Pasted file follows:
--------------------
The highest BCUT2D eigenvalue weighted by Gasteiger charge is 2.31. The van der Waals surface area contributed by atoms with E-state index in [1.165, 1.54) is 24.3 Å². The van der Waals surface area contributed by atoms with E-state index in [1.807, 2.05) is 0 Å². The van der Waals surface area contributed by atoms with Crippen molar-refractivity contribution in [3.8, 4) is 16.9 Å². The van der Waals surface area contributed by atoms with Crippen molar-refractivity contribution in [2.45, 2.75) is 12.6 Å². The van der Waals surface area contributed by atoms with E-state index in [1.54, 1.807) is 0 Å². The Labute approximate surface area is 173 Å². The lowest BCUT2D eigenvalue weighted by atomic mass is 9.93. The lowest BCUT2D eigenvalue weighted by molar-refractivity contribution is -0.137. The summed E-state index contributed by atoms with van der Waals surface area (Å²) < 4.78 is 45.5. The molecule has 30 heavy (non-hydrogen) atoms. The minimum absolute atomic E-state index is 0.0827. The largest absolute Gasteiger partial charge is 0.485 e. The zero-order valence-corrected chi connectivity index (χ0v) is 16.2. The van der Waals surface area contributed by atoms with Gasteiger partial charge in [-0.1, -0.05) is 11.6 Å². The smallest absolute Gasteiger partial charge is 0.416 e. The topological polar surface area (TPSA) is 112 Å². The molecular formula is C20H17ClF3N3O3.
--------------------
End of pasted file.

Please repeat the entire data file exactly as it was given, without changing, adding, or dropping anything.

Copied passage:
The highest BCUT2D eigenvalue weighted by Gasteiger charge is 2.31. The van der Waals surface area contributed by atoms with E-state index in [1.165, 1.54) is 24.3 Å². The van der Waals surface area contributed by atoms with E-state index in [1.807, 2.05) is 0 Å². The van der Waals surface area contributed by atoms with Crippen molar-refractivity contribution in [3.8, 4) is 16.9 Å². The van der Waals surface area contributed by atoms with Crippen molar-refractivity contribution in [2.45, 2.75) is 12.6 Å². The van der Waals surface area contributed by atoms with E-state index in [1.54, 1.807) is 0 Å². The Labute approximate surface area is 173 Å². The lowest BCUT2D eigenvalue weighted by atomic mass is 9.93. The lowest BCUT2D eigenvalue weighted by molar-refractivity contribution is -0.137. The summed E-state index contributed by atoms with van der Waals surface area (Å²) < 4.78 is 45.5. The molecule has 30 heavy (non-hydrogen) atoms. The minimum absolute atomic E-state index is 0.0827. The largest absolute Gasteiger partial charge is 0.485 e. The zero-order valence-corrected chi connectivity index (χ0v) is 16.2. The van der Waals surface area contributed by atoms with Gasteiger partial charge in [-0.1, -0.05) is 11.6 Å². The smallest absolute Gasteiger partial charge is 0.416 e. The topological polar surface area (TPSA) is 112 Å². The molecular formula is C20H17ClF3N3O3.